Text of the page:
Mechanism of Question Acceptance
How do questions become accepted as legitimate topics of inquiry? What is the mechanism of question acceptance?
Various theorists have recognized that the kinds of questions that can be asked by scientists changes over time. Kuhn, van Fraassen, and Lauden have all noted this fact to varying degrees without proposing a concrete mechanism by which questions come to be accepted as legitimate at any given time. Kuhn, for example, recognized that the kinds of questions that can be asked by scientists changes with each paradigm shift, but declined to propose a specific mechanism for this phenomena (i.e. what makes a question acceptable in one paradigm but not in another).
The ontology of epistemic elements of scientific change put forward by Rawleigh includes questions as one of the central elements of scientific change, alongside theories and methods. This, along with the fact that Rawleigh proposes acceptance and unacceptance as the possible stances of epistemic communities suggests that there ought to be mechanism by which questions are introduced into a mosaic as legitimate topics of inquiry.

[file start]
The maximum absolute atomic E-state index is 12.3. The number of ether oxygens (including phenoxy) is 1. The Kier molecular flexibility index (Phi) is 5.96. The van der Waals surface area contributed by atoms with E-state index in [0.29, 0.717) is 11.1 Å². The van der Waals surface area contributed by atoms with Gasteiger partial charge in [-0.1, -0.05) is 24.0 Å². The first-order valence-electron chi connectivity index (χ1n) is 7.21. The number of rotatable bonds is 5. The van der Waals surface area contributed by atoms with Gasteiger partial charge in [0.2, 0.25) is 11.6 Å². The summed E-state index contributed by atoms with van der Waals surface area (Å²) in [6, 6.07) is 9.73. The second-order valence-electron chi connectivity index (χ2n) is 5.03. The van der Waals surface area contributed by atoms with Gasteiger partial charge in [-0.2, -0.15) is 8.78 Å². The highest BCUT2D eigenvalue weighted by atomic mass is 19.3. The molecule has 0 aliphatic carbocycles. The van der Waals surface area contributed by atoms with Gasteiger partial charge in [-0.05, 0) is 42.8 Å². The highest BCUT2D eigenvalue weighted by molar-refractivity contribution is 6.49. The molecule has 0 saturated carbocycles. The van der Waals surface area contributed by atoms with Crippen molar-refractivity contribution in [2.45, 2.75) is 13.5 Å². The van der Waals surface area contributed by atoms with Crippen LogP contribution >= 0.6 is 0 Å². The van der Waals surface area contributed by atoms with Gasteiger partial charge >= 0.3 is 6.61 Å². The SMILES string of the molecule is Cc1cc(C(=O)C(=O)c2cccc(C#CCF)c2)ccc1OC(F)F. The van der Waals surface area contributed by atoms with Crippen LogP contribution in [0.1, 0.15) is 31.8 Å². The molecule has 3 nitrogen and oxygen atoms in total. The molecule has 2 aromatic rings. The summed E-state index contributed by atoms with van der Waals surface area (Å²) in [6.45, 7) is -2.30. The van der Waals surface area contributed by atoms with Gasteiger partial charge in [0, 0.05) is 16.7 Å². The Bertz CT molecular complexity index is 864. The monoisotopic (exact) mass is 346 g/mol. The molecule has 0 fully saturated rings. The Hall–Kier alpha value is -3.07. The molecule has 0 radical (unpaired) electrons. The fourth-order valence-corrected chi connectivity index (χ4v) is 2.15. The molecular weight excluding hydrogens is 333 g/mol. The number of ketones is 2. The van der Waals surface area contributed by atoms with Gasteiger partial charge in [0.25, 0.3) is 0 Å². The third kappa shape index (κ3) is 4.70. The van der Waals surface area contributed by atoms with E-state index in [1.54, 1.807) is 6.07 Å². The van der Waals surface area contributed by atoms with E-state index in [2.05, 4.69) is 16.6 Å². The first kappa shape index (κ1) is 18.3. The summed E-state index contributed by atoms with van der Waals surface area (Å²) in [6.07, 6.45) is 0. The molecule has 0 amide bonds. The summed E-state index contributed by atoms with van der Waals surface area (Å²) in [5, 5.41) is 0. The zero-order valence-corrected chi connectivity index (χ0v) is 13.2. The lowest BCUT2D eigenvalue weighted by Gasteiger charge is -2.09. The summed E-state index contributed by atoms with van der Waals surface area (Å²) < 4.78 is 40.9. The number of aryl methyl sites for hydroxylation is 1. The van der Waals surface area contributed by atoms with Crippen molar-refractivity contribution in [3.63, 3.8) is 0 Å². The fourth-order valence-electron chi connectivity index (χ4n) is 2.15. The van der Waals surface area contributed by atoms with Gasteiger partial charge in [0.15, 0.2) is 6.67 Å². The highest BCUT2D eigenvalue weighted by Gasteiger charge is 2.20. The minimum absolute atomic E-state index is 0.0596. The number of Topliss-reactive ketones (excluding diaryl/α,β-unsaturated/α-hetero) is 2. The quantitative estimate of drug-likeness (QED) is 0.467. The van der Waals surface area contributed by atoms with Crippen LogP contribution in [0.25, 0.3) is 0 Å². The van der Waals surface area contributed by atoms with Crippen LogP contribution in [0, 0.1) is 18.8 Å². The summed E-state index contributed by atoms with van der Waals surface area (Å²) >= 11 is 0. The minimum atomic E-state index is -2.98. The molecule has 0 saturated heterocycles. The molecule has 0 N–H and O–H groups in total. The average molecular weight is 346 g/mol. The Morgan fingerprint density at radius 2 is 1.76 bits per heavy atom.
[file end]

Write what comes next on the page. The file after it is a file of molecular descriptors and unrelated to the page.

There already exists an accepted mechanism for theories and an accepted mechanism for methods to explain how those elements become part of a mosaic. Given that a mechanism for theories and methods exists, it is very likely that a mechanism for questions also exists.
In the scientonomic context, this question was first formulated by William Rawleigh in 2018. The question is currently accepted as a legitimate topic for discussion by Scientonomy community. At the moment, the question has no accepted answer in Scientonomy.
|Community||Accepted From||Acceptance Indicators||Still Accepted||Accepted Until||Rejection Indicators|
|Scientonomy||1 November 2018||The question became accepted accepted as a legitimate topic of scientonomic inquiry as a result of the acceptance of the respective suggested modification.||Yes|
There is currently no accepted answer to this question.
This topic is a sub-topic of Mechanism of Scientific Change.